Even during 10 years in a past life working in a group that designed FIR filters, I never grappled with the Remez exchange algorithm hands-on. This week I finally found the excuse I needed.

A while ago, I needed a crude but very fast approximation to arctan. In fact it was atan2, but I’ll start with the easier problem first. With a release of the application imminent, I wanted to credit the original source I got the formula from, but I couldn’t find it any longer. So I set about recomputing the formula for myself.

The version I found a while ago looked like this:

atan(x) ≈ (0.97179803008 * x) - (0.19065470515 * x**3)

for x in the range [-1,+1], i.e. the result is in the range [-pi/4,+pi/4]. The maximum error in the result is just less than the equivalent of 0.3 degrees.

*[If the person behind these coefficients gets in touch, I’ll be more than happy to give credit and link to the original work here.]*

Having now got the Remez exchange algorithm working, I found a slightly improved version is

atan(x) ≈ (0.97239 * x) - (0.19195 * x**3)

which has a worst-case error of 0.2837 degrees. Even better, a plot shows the 6 extrema all have this absolute error, as expected.

Moving to the original atan2 problem, the requirement was rather unusual. Starting with the x and y arguments as integers, the answer is to be expressed as a 32-bit integer, where 2**32 represents 360 degrees. This allows subsequent rotations to be done using integer add and subtract, with the convenient property that multiples of 360 degrees are lost by the modulo wraparound at 2**32. The resulting function looks like this, with the coefficients as shown earlier:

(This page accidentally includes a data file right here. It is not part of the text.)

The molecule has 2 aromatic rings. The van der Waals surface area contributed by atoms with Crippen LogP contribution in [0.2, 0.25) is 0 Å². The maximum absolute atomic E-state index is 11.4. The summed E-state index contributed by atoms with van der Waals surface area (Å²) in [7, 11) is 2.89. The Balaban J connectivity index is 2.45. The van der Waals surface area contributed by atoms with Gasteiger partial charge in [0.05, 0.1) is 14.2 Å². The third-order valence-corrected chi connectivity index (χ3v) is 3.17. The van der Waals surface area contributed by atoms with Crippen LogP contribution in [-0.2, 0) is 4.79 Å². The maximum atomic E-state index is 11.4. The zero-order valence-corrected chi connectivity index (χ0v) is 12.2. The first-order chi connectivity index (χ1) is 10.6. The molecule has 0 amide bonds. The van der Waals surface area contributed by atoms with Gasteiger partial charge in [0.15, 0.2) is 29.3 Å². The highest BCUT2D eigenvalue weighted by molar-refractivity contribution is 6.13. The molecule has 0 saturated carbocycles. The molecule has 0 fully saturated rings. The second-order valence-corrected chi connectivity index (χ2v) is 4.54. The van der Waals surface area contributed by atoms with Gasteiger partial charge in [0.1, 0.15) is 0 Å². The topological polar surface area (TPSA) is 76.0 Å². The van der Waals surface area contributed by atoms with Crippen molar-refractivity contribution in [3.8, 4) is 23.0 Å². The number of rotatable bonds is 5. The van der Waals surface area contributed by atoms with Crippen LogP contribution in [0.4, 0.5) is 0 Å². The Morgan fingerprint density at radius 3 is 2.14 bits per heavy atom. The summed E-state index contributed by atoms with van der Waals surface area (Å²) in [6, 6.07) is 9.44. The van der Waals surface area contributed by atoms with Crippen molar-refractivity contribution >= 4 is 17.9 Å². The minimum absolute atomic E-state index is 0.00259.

#define K1 (0.97239)
#define K2 (0.19195)
#define K3 ((float)((double)(1<<29) * 4.0 * K1 / M_PI))
#define K4 ((float)((double)(1<<29) * 4.0 * K2 / M_PI))
int32_t atan2i_approx2(int32_t y, int32_t x)
{
int32_t u, v, s;
uint32_t w;
float f, f2, g;
int32_t r;
float fx, fy;
float tt, bb;
fx = (float) x;
fy = (float) y;
u = x + y;
v = x - y;
w = (u ^ v) >> 31;
tt = ? -fx : fy;
bb = ? fy : fx;
f = tt / bb;
f2 = f * f;
g = f * (K3 - K4*f2);
s = (((u >> 30) & 3) ^ ((v >> 31) & 1)) << 30;
r = s + (int32_t) g;
return r;
}

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https://rc0rc0.wordpress.com/2013/06/05/minimax-approximation-to-arctan-atan-atan2/

If a fast reciprocal instruction is available, rational approximations can be a good choice. The following code computes the arctangent normalized to the [0 1) interval with a maximum error of 0.1620º

normalized_atan(x) ~ (b x + x^2) / (1 + 2 b x + x^2)

where b = 0.596227

// Approximates atan2(y, x) normalized to the [0,4) range

// with a maximum error of 0.1620 degrees

float norm_atan2( float y, float x )

{

static const uint32_t sign_mask = 0x80000000;

static const float b = 0.596227f;

// Extract the sign bits

uint32_t ux_s = sign_mask & (uint32_t &)x;

uint32_t uy_s = sign_mask & (uint32_t &)y;

// Determine the quadrant offset

float q = (float)( ( ~ux_s & uy_s ) >> 29 | ux_s >> 30 );

// Calculate the arctangent in the first quadrant

float bxy_a = ::fabs( b * x * y );

float num = bxy_a + y * y;

float atan_1q = num / ( x * x + bxy_a + num );

// Translate it to the proper quadrant

uint32_t uatan_2q = (ux_s ^ uy_s) | (uint32_t &)atan_1q;

return q + (float &)uatan_2q;

}

Really nice, and thanks so much for the idea!

Here are some better coefficients that give a maximum error of 0.142781 degrees! Additionally, pi/4 gives the exact answer, so doing the pi/2-atan(1/x) trick gives continuous results over the entire function! Also it is a good idea to have the equation in the form below, for 1 less multiplication:

x*(0.983758618f-0.220587f*x*x)

I am using this in my code now.

~Rodol Phito

[…] the sine and cosine the web retrieved many interesting pages also for the arctan (e.g. here, here, here, here). The algorithms generally reduce the problem to calculating the arctan in the range . The […]